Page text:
Emily Chebet blamed positive test on treatment for toothache

By evelyn watta
Nov 28, 2015
  • Emily Chebet in a past press conference.(Photo:SNA File)

Emily Chebet’s management company, the International Athletics Consultancy,IAC, have distanced themselves from her failed out of competition test.

The two times world cross country champion Emily Chebet knew of her positive test last July around the same time Kenya held the national trials for the world championships, according to her management company that was headed by the late Zane Branson.

A statement from IAC whose Kenyan associate is Emily’s husband Edward Muge, she had opted not to have her B-Sample tested after her provisional suspension on July 17th, 2015.

“I met Emily after Kenyan National Trials for 2015 World Championships in Athletics and we have discussed this heart-breaking development and Emily communicated shock and confusion, with sabotage or medical negligence being mentioned as potential explanations, especially as Emily was on medication for toothache and strong headaches at the time of said out-of-competition test.

"Emily’s (failed test) AAF is first and only AAF for any of clients International Athletics Consultancy works with-and-for,” claimed Davor Savija, Manager, Special Projects for International Athletics Consultancy, in a statement sent to the media.

Athletics Kenya on Friday released the names of six women that included Chebet, fourth at the World championships in 2013, and the two sprinters Francisca Koki and Joyce Sakari, who had all tested for Furosemide, a banned substance on the World Anti Doping Agency, WADA, list, that is used to treat high and low blood pressure and helps prevent strokes, heart attacks, and kidney problems.

At least 40 Kenyans suspended to date

The drug according to one of the Kenya team Doctor who cannot be named as he is not authorised to speak to the press on doping matters, can be abused when it is used as diuretic without prescription. It causes frequent urination, which is ideal for athletes seeking to clear their urine samples after taking a banned substance.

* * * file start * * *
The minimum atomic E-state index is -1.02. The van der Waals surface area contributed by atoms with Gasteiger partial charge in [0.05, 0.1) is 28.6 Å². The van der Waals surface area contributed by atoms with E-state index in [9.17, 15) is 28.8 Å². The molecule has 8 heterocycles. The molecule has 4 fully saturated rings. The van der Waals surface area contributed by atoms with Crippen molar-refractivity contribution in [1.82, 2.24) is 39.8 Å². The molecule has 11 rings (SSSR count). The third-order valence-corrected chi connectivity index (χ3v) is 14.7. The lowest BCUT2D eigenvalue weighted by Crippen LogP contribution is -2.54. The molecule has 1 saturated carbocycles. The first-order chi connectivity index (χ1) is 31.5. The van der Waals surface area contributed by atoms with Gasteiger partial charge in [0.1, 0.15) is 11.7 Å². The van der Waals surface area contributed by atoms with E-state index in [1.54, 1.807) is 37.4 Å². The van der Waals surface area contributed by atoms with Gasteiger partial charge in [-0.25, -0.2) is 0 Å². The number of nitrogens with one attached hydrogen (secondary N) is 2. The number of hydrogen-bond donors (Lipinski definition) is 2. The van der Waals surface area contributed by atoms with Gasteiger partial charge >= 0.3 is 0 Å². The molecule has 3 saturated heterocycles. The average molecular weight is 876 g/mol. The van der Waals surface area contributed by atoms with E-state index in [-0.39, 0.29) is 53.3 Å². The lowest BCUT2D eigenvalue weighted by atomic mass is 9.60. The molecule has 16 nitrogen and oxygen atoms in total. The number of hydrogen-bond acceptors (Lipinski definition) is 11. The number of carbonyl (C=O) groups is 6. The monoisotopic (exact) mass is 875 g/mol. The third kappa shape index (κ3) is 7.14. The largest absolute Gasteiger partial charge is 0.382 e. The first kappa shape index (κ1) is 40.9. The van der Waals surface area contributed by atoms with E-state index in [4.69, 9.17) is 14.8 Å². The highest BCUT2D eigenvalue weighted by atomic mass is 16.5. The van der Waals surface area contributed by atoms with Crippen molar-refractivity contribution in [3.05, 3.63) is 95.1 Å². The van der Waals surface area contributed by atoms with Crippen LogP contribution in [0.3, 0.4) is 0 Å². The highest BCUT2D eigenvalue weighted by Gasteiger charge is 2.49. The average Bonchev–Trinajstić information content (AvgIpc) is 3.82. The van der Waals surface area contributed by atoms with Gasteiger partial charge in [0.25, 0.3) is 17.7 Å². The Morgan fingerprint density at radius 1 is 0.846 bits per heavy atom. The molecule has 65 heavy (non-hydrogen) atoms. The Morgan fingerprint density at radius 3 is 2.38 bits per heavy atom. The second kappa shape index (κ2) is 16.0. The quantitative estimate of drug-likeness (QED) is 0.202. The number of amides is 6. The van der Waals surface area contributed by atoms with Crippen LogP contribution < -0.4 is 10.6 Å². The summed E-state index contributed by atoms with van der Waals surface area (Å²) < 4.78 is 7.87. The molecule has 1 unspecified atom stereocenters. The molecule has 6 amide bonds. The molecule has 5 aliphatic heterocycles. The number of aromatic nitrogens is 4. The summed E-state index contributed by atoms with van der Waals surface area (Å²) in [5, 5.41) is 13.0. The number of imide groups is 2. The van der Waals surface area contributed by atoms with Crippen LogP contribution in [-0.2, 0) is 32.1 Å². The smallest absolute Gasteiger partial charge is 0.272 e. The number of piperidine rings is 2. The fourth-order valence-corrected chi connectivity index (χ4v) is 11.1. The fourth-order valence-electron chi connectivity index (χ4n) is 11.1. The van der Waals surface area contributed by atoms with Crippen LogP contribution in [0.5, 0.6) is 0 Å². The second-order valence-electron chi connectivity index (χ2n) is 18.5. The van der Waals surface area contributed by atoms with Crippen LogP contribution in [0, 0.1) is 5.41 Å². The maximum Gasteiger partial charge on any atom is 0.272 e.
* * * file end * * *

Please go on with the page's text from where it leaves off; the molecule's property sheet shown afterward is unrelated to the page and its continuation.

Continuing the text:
Diuretics are classified as masking agents on the WADA Prohibited list.

In this case it remains unclear what they athletes were trying to conceal.

Her sanction comes around a year after AK confirmed the positive test of Rita Jeptoo, the 2013 Boston and 2014 Chicago winner who is currently serving a two-year suspension for Erythropoietin use.

The sprinters have been sanctioned for four years.

According to a team Kenya official who was with the team in Beijing they had hoped for a lenient sanction, after divulging more information to AK on other Kenyan sprinters whom they listed as accomplices.

The information they shared with AK is believed to have led to the unexplained exclusions of some runners who were preparing for the All African Games in Congo last September.

The trio were the only ones in the list of eight released by AK on Friday that tested for the masking agent.

Agnes Jepkosgei Cheserek, who ran the 2015 Rabat Marathon in April has been banned for four years after testing for Norandrosterone while Bernard Mwendia, a marathoner, who was been under scrutiny since last December when the Federation announced two other violations, will be out for two-years after testing positive for the same drug.

Judy Jesire Kimuge, marathoner was sanctioned for two years for Norandrolone while Lilian Moraa, a seasoned road racer in the US was suspended for four years after testing positive for injected Erythropoietin,a blood booster.

More pressure on AK 

The doping tests puts further pressure on a divided AK, whose president Isaiah Kiplagat and vice president David Okeyo have been accused of corruption and doping cover-ups.

At least 40 Kenyans have been suspended for doping violations in the last four years. 

Okeyo, a council member is being investigated by the sports governing body, IAAF over claims that he alongside Kiplagat and Joseph Kinyua the former treasurer, pocketed about Ksh.70m from the sponsorship deal with their partner Nike.

Just days ago Kiplagat said he was planning to call for snap elections as pressure mounted on him and Okeyo to step down over the allegations.

He blamed some Executive Committee members for the protest at Riadha House by a group of runners aligned to the Professional Athletics Association of Kenya who stormed Riadha house on Monday and paralysed operations that culminated in a meeting the following day, that demanded their resignations.

This week the IAAF president Seb Coe backed calls for resignations to allow fresh investigations by a probe committee and also the Ethics Anti Corruption Commission.

Coe also met the Minister of Sports Dr Hassan Wario in Monaco and spoke to the IOC president Thomas Bach who was meeting IOC member Paul Tergat and the National Olympic committee chairman Kipchoge Keino in Mauritius, to discuss the concerns in Kenyan athletics.